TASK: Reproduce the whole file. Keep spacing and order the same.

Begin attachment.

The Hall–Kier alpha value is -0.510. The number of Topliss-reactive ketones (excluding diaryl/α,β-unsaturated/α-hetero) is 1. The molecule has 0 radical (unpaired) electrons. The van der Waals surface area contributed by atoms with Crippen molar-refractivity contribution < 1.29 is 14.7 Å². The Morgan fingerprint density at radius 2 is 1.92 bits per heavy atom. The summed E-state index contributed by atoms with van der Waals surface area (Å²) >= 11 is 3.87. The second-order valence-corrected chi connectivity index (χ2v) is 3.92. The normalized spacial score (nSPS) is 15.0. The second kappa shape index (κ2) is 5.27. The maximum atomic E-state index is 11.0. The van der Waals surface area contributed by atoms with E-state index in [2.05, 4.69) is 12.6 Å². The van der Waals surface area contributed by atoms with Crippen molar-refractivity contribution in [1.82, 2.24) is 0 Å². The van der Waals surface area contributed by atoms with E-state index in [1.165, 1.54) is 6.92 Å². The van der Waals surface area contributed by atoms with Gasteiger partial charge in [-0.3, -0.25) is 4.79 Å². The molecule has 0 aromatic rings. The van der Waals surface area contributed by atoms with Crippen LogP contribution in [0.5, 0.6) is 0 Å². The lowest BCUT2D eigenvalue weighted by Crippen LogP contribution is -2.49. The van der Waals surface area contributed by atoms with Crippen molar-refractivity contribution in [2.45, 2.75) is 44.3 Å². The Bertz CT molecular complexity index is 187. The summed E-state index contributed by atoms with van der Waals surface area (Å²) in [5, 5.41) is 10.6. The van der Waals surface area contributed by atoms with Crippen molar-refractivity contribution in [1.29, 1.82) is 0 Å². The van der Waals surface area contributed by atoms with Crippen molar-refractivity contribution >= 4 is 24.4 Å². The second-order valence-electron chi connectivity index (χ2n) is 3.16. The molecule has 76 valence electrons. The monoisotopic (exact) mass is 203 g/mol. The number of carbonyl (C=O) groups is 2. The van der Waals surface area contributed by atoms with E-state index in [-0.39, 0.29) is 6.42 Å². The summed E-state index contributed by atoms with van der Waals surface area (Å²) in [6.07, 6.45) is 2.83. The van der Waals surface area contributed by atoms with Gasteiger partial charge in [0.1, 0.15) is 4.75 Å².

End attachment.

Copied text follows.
The Hall–Kier alpha value is -0.510. The number of Topliss-reactive ketones (excluding diaryl/α,β-unsaturated/α-hetero) is 1. The molecule has 0 radical (unpaired) electrons. The van der Waals surface area contributed by atoms with Crippen molar-refractivity contribution < 1.29 is 14.7 Å². The Morgan fingerprint density at radius 2 is 1.92 bits per heavy atom. The summed E-state index contributed by atoms with van der Waals surface area (Å²) >= 11 is 3.87. The second-order valence-corrected chi connectivity index (χ2v) is 3.92. The normalized spacial score (nSPS) is 15.0. The second kappa shape index (κ2) is 5.27. The maximum atomic E-state index is 11.0. The van der Waals surface area contributed by atoms with E-state index in [2.05, 4.69) is 12.6 Å². The van der Waals surface area contributed by atoms with Crippen molar-refractivity contribution in [1.82, 2.24) is 0 Å². The van der Waals surface area contributed by atoms with E-state index in [1.165, 1.54) is 6.92 Å². The van der Waals surface area contributed by atoms with Gasteiger partial charge in [-0.3, -0.25) is 4.79 Å². The molecule has 0 aromatic rings. The van der Waals surface area contributed by atoms with Crippen LogP contribution in [0.5, 0.6) is 0 Å². The lowest BCUT2D eigenvalue weighted by Crippen LogP contribution is -2.49. The van der Waals surface area contributed by atoms with Crippen molar-refractivity contribution in [2.45, 2.75) is 44.3 Å². The Bertz CT molecular complexity index is 187. The summed E-state index contributed by atoms with van der Waals surface area (Å²) in [5, 5.41) is 10.6. The van der Waals surface area contributed by atoms with Crippen molar-refractivity contribution in [1.29, 1.82) is 0 Å². The van der Waals surface area contributed by atoms with Crippen molar-refractivity contribution >= 4 is 24.4 Å². The second-order valence-electron chi connectivity index (χ2n) is 3.16. The molecule has 76 valence electrons. The monoisotopic (exact) mass is 203 g/mol. The number of carbonyl (C=O) groups is 2. The van der Waals surface area contributed by atoms with E-state index in [-0.39, 0.29) is 6.42 Å². The summed E-state index contributed by atoms with van der Waals surface area (Å²) in [6.07, 6.45) is 2.83. The van der Waals surface area contributed by atoms with Gasteiger partial charge in [0.1, 0.15) is 4.75 Å².